At eighteen, all Sandi Drake wanted was out. Out of the little Texas town that suffocated her. Out of her father’s ranch that didn’t appeal to her bookish interests. And out of the influence of the sexy and irresistible Travis Moretti, the one thing she regretted leaving behind.
Twelve years later, her father’s death brings her back to the Broken T ranch. Back to Travis. Back to the sparks and to the fire that she could never deny—and in her heart of hearts could never forget.
Travis hasn’t forgotten either. Not the way she made him laugh, and not the way she hurt him when she left. Now that she’s returned, they have a second chance. But is it a second chance at love, or another opportunity for her to break his heart?
Copyright © 2008 by Harlequin Books S.A.
"Look what the cat dragged home," Travis Moretti muttered from his horse’s saddle when he spied the vehicle speeding along the gravel road leading to the Broken T Ranch.
He spurred the horse forward, cutting across an open field. Caesar loved to run. "Here’s your chance, boy." He loosened his hold on the reins, a signal the stallion responded to. Hooves pounded the Texas terrain, eating up the sun–baked rocky ground and the distance between them and the car. Veering left, the stallion cut through a cluster of live oaks and burst onto the road fifty yards in front of the vehicle.
Caesar reared, pawing the air, and it was all Travis could do to remain in the saddle. The driver hit the brakes, sending the shiny silver Mercedes fishtailing and into a three–sixty spin before skidding to a complete stop twenty feet from the horse and man.
"Good boy," Travis assured the stallion, who’d stood his ground. If there was one thing in his life he could depend on, it was Caesar. The horse never let him down—unlike the woman fuming behind the car’s steering wheel.
The driver–side door flew open. One calf, encased in a sleek black high–heeled boot, appeared beneath the door. Then the other. Then a blond head popped into view. Sunglasses concealed her eyes but not her pursed pink mouth. He didn’t need to see the bright blue orbs behind the shades to know Sandi Drake was pissed. "Nice stop, brat," he complimented her, using her teenage nickname. There wasn’t an ounce of country girl left in the thirty–year–old woman. Her expertly applied makeup camouflaged her freckles, and her long blond hair had been shorn into a sleek bob—jelled and sprayed to Cover Girl perfection.
Shoulders stiff, back ramrod straight, she marched forward, her stride shortened by a tight, above–the–knee black skirt. The strong wind plastered her cream–colored silk blouse to her breasts—breasts he remembered all too well…their size, shape and softness. The corporate getup was a far cry from typical ranch attire—jeans and T–shirts. Boot heels plunged deep into the gravel, spitting bits of stone into the air. She wobbled once, her ankle rolling when the ball of her foot landed on a large rock, but she managed to keep upright by flinging her arms out to the side. He’d always admired her spunk, and for some stupid reason beyond his comprehension, he was glad corporate life hadn’t subdued her fiery spirit.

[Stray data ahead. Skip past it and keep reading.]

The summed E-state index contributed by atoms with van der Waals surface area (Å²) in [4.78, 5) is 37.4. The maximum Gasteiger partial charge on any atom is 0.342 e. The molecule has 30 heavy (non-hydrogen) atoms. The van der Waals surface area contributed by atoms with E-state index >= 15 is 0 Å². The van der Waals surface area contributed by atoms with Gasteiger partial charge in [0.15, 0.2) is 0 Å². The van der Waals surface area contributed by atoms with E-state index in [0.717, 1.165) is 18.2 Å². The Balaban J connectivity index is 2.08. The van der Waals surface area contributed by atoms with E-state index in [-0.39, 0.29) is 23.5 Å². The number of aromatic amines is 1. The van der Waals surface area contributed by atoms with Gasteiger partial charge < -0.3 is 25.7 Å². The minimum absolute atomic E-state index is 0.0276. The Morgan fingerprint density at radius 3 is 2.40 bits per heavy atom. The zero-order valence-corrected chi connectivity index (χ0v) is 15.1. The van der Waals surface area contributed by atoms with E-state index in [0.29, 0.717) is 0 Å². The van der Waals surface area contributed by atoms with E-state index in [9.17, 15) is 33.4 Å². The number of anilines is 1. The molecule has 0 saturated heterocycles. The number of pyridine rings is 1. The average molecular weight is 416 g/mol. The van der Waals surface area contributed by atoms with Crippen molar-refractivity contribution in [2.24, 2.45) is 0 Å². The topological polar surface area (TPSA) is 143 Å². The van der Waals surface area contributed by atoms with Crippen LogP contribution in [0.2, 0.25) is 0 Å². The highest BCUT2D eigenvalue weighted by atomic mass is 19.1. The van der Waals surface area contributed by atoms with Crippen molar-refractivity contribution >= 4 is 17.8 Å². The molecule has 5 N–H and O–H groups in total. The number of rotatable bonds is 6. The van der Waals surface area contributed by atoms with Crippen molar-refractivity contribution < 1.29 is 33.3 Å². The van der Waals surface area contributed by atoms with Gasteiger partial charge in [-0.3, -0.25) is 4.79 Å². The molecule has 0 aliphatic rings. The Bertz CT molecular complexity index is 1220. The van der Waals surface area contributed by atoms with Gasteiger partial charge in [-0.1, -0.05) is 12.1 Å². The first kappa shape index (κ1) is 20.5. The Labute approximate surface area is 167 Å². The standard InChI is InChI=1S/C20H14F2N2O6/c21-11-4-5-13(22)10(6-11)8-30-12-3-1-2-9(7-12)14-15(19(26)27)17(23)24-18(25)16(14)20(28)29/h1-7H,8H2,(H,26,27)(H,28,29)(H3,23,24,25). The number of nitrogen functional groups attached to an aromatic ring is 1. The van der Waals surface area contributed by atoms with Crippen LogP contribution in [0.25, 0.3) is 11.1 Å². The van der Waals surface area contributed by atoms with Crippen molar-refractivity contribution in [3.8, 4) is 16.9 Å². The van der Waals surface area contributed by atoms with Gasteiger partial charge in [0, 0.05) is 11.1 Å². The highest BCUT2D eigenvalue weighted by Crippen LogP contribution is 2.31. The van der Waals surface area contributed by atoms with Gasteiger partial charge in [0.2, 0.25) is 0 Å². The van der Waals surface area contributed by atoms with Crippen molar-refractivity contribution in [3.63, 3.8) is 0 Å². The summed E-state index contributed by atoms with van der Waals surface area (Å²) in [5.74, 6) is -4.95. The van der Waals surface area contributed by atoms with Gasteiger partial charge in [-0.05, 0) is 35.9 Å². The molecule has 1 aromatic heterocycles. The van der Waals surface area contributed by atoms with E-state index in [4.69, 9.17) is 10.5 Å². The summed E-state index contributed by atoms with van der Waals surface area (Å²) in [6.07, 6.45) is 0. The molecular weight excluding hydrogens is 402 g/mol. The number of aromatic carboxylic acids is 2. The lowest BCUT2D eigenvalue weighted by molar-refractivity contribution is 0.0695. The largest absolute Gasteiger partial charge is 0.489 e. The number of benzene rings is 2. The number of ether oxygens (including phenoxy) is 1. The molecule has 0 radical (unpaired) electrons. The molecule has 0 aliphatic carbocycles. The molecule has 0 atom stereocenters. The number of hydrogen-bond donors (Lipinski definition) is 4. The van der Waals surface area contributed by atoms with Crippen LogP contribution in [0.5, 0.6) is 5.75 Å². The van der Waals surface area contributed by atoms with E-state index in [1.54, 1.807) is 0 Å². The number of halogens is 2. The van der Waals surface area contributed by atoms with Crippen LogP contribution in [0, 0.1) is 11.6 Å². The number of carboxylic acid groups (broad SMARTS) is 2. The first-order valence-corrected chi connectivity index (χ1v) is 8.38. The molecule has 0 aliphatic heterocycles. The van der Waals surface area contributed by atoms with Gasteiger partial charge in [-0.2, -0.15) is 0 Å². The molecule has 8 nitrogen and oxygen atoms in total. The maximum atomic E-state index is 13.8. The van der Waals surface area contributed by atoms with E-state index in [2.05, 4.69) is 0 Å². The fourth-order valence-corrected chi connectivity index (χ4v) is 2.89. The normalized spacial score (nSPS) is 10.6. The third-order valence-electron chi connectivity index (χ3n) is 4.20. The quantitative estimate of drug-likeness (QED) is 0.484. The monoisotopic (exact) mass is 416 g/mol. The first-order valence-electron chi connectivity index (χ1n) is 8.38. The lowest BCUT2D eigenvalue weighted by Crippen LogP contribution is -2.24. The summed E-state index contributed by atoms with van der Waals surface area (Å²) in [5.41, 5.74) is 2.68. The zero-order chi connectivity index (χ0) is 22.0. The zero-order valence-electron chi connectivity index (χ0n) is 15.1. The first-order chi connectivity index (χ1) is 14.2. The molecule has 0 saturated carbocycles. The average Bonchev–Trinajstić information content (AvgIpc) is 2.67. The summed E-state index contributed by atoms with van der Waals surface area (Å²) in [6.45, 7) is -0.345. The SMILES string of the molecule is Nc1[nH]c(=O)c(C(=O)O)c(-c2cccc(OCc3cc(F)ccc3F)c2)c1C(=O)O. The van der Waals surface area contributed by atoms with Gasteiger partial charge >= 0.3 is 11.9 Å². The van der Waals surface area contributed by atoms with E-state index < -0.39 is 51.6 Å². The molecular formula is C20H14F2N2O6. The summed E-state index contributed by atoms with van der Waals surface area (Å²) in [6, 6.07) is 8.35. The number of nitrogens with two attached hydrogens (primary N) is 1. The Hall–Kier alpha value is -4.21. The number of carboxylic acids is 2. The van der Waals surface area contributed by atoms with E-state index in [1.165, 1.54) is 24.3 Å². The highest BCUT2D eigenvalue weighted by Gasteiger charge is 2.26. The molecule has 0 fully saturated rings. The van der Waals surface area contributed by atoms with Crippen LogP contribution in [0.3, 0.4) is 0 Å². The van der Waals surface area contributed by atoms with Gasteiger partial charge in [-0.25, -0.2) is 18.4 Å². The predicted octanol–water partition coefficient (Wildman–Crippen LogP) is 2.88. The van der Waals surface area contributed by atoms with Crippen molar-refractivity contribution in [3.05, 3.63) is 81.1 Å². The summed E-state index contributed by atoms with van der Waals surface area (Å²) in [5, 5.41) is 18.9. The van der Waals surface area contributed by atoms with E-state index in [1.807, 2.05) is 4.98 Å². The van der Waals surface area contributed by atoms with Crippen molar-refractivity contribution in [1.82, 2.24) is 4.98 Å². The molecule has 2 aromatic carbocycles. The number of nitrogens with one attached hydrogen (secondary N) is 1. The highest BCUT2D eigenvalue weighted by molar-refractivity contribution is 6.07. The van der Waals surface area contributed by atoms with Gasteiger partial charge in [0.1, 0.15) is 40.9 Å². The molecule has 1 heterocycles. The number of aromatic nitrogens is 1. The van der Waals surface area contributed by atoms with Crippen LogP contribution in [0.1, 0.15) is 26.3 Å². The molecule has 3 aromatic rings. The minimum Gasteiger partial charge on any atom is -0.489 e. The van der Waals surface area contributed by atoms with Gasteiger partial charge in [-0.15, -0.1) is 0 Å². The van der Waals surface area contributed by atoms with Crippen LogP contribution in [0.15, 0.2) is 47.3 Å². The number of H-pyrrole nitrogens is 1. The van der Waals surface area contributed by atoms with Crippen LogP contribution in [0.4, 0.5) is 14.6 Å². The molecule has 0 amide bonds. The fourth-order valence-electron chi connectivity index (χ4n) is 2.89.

She halted in front of his horse, raising her pink–tipped fingers for a sniff. "How’s my Caesar?" she cooed, then rubbed the white blaze across the animal’s nose.
Her Caesar? It was his damn horse! The way the stallion snorted and snuffled, you’d believe Sandi had been the one to spend hours and hours training the animal. Then she lifted her head and slid her glasses down her nose, where they balanced precariously on the tip. Blue—the color of the clear March sky above—glared.
"You haven’t changed much," she accused, a hint of humor in her voice.
"What’s that supposed to mean?"
"Still like a good race."
Her words propelled him back fourteen years to the day they’d raced the ranch trucks along this very road. He hadn’t expected her to be so fearless. In her determination to win, she’d nearly lost control and had driven into the ditch. His heart had stalled and he’d lifted his foot from the accelerator, allowing her to edge him out across the finish line. That day he’d realized he was falling hard for the boss’s daughter.
He forced his face to remain impassive—refusing to hand this woman a reason to assume he’d pined away for her all these years. Because he hadn’t pined. Hadn’t given Sandi Drake more than a two–second thought for the past twelve years—never mind that those thoughts occurred at regular intervals seven days a week. Month after month. Angry that she’d riled him, he snapped, "Took your time coming home."
Read the rest of Chapter One of In a Cowboy's Arms here on Harlequin Extras.